The plot, like Shields herself, is as wooden as a caber.
Sophie and Myles (the irascible ‘dook’) can’t stand each other at first, then fall in love, then have an all-bets-are-off barney… and then, well, let’s just say that it’s all something of a Hamish’s breakfast — not so much Local Hero as Local Zero.
Silent Night and Boxing Day are in cinemas now; A Castle For Christmas is available to stream on Netflix.
Something ugly is stirring down in the bayou…
Blue Bayou (15, 117 mins)
Verdict: Drama about a real-life scandal
Encounter (15, 108 mins)
Verdict: Uneven thriller
Justin Chon’s drama Blue Bayou addresses a little-known scandal: the deportation of foreign-born people who were adopted into American families, sometimes as babies, even 40 years ago or more, but were never given formal U.S. citizen status.
Chon himself plays the Korean-born Antonio LeBlanc, a tattoo artist raised in Louisiana and enjoying one of those poor-but-happy movie existences with his wife Kathy (Alicia Vikander), raising her daughter Jessie as his own, much to the chagrin of Jessie’s dad Ace, a cop.
Drama: Justin Chon’s Blue Bayou addresses a little-known scandal: the deportation of foreign-born people who were adopted into US families. Pictured: Alicia Vikander as Kathy, Chon as Antonio LeBlanc and Sydney Kowalske as Jessie
The couple have a baby of their own on the way and, despite a rap sheet for stealing motorbikes making it hard for him to get a second job, all seems set fair for Antonio, until Ace’s meathead partner (think of all the crass racist-cop caricatures you’ve ever seen, then dumb them down, and you’ve got this guy), lands him in it with the immigration authorities.
Chon and Vikander are both splendid (for a Swede, she is remarkably convincing as a country girl from the Deep South) and the film, that two-dimensional cop notwithstanding, and despite some slightly laboured symbolism concerning Antonio’s Korean infanthood, is worth seeing.
So, on the whole, is Encounter, an uneven thriller in which the ever-marvellous Riz Ahmed excels as Malik Khan, a court-martialled former U.S. Marine who is aware — as few others seem to be, oddly enough — of an invasion by deadly alien insects which appear to have infected up to half the population.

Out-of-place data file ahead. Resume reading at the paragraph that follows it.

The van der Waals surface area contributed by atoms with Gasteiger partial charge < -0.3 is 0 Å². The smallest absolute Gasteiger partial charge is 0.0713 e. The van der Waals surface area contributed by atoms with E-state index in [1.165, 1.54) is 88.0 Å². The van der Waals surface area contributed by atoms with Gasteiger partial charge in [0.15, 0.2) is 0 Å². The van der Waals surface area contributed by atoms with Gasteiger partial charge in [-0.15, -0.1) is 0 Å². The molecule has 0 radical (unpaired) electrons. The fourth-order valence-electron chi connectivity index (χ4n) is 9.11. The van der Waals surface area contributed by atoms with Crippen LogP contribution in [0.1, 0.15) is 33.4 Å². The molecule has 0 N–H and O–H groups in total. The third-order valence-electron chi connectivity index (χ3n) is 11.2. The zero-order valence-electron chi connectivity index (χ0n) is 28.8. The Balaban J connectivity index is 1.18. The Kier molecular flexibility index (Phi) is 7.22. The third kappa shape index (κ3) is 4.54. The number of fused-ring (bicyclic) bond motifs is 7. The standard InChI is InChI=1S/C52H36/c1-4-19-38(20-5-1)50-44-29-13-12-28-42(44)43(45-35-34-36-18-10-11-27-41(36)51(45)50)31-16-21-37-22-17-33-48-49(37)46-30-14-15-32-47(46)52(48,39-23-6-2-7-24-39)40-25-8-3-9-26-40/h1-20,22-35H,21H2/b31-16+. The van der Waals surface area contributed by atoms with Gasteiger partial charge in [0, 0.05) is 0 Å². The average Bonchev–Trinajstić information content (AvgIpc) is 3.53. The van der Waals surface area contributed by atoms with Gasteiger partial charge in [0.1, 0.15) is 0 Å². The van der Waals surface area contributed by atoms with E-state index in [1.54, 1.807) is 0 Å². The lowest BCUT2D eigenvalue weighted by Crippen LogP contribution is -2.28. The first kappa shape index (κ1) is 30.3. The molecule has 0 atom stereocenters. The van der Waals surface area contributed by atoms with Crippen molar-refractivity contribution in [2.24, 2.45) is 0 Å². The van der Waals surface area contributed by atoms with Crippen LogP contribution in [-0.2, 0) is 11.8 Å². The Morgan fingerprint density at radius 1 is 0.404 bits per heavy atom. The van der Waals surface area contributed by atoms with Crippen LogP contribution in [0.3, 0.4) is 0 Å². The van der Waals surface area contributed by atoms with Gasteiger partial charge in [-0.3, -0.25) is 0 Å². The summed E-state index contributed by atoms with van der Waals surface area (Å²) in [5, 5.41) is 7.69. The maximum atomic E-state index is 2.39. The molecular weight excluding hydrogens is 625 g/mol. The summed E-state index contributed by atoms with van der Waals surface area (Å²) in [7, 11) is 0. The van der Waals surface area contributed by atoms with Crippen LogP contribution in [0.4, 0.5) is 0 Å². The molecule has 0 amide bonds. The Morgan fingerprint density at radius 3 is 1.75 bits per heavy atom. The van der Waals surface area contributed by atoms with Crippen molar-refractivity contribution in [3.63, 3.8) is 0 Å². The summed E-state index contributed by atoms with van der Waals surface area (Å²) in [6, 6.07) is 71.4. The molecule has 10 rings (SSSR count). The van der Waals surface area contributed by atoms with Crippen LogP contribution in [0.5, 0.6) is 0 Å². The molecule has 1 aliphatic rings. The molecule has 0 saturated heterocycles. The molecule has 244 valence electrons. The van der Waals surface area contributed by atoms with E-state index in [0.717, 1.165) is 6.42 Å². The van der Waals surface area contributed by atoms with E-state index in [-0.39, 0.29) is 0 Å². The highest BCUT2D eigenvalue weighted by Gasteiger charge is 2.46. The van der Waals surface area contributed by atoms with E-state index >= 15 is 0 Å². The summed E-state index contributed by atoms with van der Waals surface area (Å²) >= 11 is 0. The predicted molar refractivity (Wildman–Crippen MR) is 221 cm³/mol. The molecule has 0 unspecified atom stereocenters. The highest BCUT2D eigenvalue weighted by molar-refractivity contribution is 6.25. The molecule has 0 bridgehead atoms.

Thriller: Encounter sees Riz Ahmed excel as Malik Khan (pictured with Lucian-River Chauhan), a former US Marine who is aware of an invasion by deadly alien insects
The film, by British director (and co-writer) Michael Pearce, is at its best in the first 40 minutes or so, after Malik abducts his own young sons from their mother and her new partner, taking them on a ‘fun’ road trip through the night.
At this point it feels like an affecting film about fatherhood, and it helps that the two young actors playing Ahmed’s sons, and his rapport with them, are so appealing.
Gradually, Encounter gets more overwrought and less likeable, but Ahmed is always worth watching, so too Octavia Spencer, in an underdeveloped supporting role.
Both films are in cinemas. Encounter is on Amazon Prime Video from December 10.
Poignant portrait of a couple facing the abyss
Hope (12A, 130 mins)
The Hand Of God (15, 130 mins)
Hope was Norway’s entry for this year’s Academy Awards, and fully deserved at least a nomination as best ‘international feature’.
It’s a beautifully acted drama, set between Christmas and New Year, about Anja (Andrea Braein Hovig), a feted choreographer, who finds that she has an incurable brain tumour.
This is devastating news for her and her older partner Tomas (the great Stellan Skarsgard).
Beautiful: Hope was Norway’s entry for the Academy Awards, and deserved a nomination as best ‘international feature’. Pictured: Stellan Skarsgard and Andrea Braein Hovig
He has three grown-up children with an ex-wife but they also have three children together, the youngest only ten, and neither of them knows how he will cope without her.
This, to be blunt, is standard cancer-drama fare, but what lifts Hope above most films of this type is that Anja and Tomas aren’t happy together and haven’t been for years.
All of which makes it sound unremittingly gloomy, but it’s actually a cleverly forensic study of a long-lasting but rather stale relationship, and the effect on it of terminal illness.
I saw The Hand Of God at this year’s Venice Film Festival, where director Paolo Sorrentino is revered.
Unsurprisingly, it was received with loud rapture, especially as it is inspired by Sorrentino’s real-life boyhood tragedy: at the age of 16, he arrived home from watching his beloved Diego Maradona playing football for Napoli to find both his parents dead from carbon monoxide poisoning.
So The Hand Of God, in this context, refers not to Maradona’s infamous antics against England, but to him indirectly saving Sorrentino’s life.
It’s a compelling story, for sure, but Sorrentino (with Filippo Scotti as his alter ego, Fabietto) has turned it into an overlong, self-consciously quirky film, undoubtedly absorbing at times, but with the feel of an open goal missed.
Hope is in selected cinemas from next week. The Hand Of God is in selected cinemas now and on Netflix from December 15.